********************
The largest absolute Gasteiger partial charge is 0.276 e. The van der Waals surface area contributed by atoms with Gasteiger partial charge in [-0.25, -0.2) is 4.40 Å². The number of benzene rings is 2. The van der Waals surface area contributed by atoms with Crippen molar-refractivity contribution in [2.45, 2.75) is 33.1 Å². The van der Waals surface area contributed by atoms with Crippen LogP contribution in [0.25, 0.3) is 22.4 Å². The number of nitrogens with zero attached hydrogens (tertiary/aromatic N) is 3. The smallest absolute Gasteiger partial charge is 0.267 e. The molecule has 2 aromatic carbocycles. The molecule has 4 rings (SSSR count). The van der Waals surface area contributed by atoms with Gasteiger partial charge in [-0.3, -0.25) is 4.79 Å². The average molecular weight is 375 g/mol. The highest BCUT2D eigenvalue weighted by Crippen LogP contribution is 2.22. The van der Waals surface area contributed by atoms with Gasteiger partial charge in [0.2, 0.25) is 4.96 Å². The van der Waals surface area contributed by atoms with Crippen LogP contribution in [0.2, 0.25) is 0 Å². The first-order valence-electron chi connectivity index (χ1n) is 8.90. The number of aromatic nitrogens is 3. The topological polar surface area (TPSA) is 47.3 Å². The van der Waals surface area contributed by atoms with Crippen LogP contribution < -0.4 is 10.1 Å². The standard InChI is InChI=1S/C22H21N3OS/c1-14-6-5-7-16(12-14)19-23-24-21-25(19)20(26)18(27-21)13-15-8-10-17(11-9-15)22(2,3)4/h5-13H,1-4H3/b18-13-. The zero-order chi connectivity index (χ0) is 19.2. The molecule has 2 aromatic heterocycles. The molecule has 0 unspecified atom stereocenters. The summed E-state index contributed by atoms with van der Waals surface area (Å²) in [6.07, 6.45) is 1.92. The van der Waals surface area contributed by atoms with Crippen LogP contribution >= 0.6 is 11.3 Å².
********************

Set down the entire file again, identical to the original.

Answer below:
The largest absolute Gasteiger partial charge is 0.276 e. The van der Waals surface area contributed by atoms with Gasteiger partial charge in [-0.25, -0.2) is 4.40 Å². The number of benzene rings is 2. The van der Waals surface area contributed by atoms with Crippen molar-refractivity contribution in [2.45, 2.75) is 33.1 Å². The van der Waals surface area contributed by atoms with Crippen LogP contribution in [0.25, 0.3) is 22.4 Å². The number of nitrogens with zero attached hydrogens (tertiary/aromatic N) is 3. The smallest absolute Gasteiger partial charge is 0.267 e. The molecule has 2 aromatic carbocycles. The molecule has 4 rings (SSSR count). The van der Waals surface area contributed by atoms with Gasteiger partial charge in [-0.3, -0.25) is 4.79 Å². The average molecular weight is 375 g/mol. The highest BCUT2D eigenvalue weighted by Crippen LogP contribution is 2.22. The van der Waals surface area contributed by atoms with Gasteiger partial charge in [0.2, 0.25) is 4.96 Å². The van der Waals surface area contributed by atoms with Crippen LogP contribution in [0.2, 0.25) is 0 Å². The first-order valence-electron chi connectivity index (χ1n) is 8.90. The number of aromatic nitrogens is 3. The topological polar surface area (TPSA) is 47.3 Å². The van der Waals surface area contributed by atoms with Crippen LogP contribution < -0.4 is 10.1 Å². The standard InChI is InChI=1S/C22H21N3OS/c1-14-6-5-7-16(12-14)19-23-24-21-25(19)20(26)18(27-21)13-15-8-10-17(11-9-15)22(2,3)4/h5-13H,1-4H3/b18-13-. The zero-order chi connectivity index (χ0) is 19.2. The molecule has 2 aromatic heterocycles. The molecule has 0 unspecified atom stereocenters. The summed E-state index contributed by atoms with van der Waals surface area (Å²) in [6.07, 6.45) is 1.92. The van der Waals surface area contributed by atoms with Crippen LogP contribution >= 0.6 is 11.3 Å².